Abstract:   From control theory we know that model based control algorithms do have the potential to significantly increase machine dynamics and accuracy. But, for the dynamic requirements of machine tools the classical model based approaches require a very good matching of model and reality what makes the modelling effort quite high. As a consequence, these approaches are not available based on industrial numeric controllers. This talk will deal with a new approach where dynamic machine models are solely used to adapt feedforward signals to mechanical resonances. The models can be kept quite simple and the benefit is high: Especially for machine tool applications where the excitation of resonances is mainly caused by the acceleration and deceleration forces this new approach results in a substantial increase of machine dynamics. Within the second part of this presentation a feedback control method is outlined allowing an active damping of mechanical resonances using servo motors of the feed axes. Applications with high process forces exciting mechanical eigenfrequencies may be restricted by a little damping of critical eigenmodes. Consequently, an active damping of these modes results in a productivity increase.
  Elmar Schäfers gained his doctorate in control engineering in 1998 at the university of Karlsruhe, institute of control systems. Since 1999 he works for research and development at Siemens motion control systems. From 2006 to 2014 he was head of a development department with the core areas mechatronics and predevelopment projects. Today he is key expert for Drive Train System / System Optimization. He holds numerous patents and was one of the Siemens inventors of the year in 2010.

Heinrich T. Vierhaus Heinrich T. Vierhaus
BTU Cottbus-Senftenberg
  Title:  Error Resilience in Digital Integrated Circuits
   Abstract:   For more than 10 years, many authors have predicted dependability problems with large-scale integrated circuits, implemented in nano-technologies. Reasons are new and enhanced fault mechanisms that affect either a higher vulnerability against transient faults, caused by particle radiation, or pre-mature aging due to device degradation. More recently, power dissipation on ICs has become a major problem, also affecting reliability aspects, since most fault mechanisms are strongly enhanced by higher temperatures. The final challenge is to handle a variety of fault effects at minimum cost in extra hardware in order to enhance dependability and system life time. The tutorial first gives an introduction into the basic problems. Next methods for the detection and correction of short transient faults are shown. Then methods that can detect and correct delay faults are presented, followed by new architectures that may handle transient faults and delay faults in combination. Built-in self repair (BISR) is presented as a method that is not capable of on-line error correction, but may be helpful for life-time extension. Finally there is a comparison of such technologies in terms of requirements for extra time or extra power.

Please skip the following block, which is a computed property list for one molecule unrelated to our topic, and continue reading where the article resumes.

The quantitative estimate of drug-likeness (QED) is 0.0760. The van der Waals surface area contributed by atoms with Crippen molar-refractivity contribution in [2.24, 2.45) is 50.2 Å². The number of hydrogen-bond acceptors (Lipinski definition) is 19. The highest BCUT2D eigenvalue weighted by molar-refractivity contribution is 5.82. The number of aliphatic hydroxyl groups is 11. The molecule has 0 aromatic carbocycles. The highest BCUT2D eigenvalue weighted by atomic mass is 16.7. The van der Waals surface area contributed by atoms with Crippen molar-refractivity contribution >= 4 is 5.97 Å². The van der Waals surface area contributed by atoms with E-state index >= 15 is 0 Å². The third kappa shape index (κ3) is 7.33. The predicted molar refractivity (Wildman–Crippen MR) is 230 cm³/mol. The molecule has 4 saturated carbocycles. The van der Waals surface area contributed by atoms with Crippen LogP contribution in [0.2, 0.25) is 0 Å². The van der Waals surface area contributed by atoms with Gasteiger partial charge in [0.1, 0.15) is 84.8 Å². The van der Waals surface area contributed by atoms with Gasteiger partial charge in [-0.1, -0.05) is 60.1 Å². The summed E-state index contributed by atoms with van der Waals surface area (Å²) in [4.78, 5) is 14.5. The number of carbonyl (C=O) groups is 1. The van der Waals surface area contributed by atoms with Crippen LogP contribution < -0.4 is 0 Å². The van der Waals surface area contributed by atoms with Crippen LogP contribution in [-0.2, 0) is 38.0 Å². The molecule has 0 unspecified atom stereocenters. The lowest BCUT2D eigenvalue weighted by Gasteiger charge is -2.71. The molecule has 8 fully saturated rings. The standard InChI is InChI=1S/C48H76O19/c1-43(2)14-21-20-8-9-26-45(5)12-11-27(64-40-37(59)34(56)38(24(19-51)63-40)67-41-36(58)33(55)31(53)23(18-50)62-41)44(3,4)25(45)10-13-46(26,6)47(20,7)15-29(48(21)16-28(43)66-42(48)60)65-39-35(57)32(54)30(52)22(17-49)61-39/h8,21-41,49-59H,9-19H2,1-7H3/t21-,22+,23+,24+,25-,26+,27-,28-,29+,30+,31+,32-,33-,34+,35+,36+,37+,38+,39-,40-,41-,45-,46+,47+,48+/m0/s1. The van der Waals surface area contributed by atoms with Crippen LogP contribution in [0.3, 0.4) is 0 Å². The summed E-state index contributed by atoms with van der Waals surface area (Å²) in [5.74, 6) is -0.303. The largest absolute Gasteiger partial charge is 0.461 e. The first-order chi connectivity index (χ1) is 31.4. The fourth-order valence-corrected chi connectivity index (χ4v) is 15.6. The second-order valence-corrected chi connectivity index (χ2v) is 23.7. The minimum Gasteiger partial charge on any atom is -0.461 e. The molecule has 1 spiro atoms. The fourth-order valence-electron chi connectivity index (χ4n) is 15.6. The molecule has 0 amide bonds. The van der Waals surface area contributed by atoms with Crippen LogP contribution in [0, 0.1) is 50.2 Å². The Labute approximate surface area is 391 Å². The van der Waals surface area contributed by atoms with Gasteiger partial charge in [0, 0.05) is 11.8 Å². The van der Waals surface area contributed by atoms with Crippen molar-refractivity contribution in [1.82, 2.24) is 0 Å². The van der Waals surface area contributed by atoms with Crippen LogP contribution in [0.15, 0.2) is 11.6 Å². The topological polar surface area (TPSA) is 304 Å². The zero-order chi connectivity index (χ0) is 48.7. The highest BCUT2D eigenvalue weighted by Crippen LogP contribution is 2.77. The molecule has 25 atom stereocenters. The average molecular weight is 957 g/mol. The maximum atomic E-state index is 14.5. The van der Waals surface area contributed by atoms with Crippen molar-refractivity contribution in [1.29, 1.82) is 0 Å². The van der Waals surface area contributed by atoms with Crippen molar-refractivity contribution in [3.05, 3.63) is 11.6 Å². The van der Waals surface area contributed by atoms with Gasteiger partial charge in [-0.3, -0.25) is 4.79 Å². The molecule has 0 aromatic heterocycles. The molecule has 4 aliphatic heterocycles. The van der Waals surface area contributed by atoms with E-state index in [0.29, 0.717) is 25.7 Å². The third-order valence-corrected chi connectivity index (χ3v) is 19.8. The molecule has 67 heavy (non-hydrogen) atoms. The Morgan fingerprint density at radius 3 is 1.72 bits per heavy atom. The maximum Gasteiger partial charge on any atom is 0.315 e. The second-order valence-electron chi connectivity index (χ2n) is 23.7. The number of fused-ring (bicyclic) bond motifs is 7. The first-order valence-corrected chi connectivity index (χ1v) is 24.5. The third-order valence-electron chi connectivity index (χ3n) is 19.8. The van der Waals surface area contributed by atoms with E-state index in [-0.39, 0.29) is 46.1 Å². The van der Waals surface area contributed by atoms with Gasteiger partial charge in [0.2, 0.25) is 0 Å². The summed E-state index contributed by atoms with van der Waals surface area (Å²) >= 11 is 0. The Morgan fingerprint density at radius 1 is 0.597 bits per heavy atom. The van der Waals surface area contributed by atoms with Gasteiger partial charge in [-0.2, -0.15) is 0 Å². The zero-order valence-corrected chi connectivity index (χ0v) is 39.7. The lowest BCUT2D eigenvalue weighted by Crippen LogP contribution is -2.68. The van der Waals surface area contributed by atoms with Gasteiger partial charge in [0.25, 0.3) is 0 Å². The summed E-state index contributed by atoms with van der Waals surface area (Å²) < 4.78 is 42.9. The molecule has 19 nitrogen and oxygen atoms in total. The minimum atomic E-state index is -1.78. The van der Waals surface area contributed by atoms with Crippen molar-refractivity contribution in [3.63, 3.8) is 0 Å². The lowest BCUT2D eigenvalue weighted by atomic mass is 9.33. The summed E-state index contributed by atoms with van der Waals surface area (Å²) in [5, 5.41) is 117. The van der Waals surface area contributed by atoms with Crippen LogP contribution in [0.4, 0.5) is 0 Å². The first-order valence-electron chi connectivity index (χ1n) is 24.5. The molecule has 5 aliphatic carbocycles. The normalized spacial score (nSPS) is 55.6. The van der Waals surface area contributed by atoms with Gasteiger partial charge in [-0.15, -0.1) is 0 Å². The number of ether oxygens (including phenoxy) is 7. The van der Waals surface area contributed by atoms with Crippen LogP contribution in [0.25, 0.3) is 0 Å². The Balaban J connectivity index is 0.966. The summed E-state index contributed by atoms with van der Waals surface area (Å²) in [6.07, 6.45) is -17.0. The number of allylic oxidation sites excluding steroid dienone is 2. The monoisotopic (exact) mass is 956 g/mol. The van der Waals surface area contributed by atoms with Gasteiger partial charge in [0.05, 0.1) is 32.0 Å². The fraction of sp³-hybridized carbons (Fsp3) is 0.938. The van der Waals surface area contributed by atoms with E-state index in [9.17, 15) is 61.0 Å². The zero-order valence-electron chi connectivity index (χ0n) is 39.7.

Heinrich Theodor Vierhaus received a diploma degree in electrical engineering from Ruhr-University Bochum (Germany) in 1975 and a doctorate in EE from the University of Siegen in 1983. From 1983 to 1996 he was a senior researcher with GMD, the German national research institute for information technology. Since 1996 he has been a full professor of computer engineering at Brandenburg University of Technology, since 2013 re-founded as BTU Cottbus-Senftenberg. He has authored more than 100 papers in the area of test, testable design and fault tolerant computing, and he was the General Chair of the IEEE DDES 2011 symposium in Cottbus. He is also the coordinator of the East-Central European network on “Dependable Cyber Physical Systems”, linking 5 universities in 4 countries.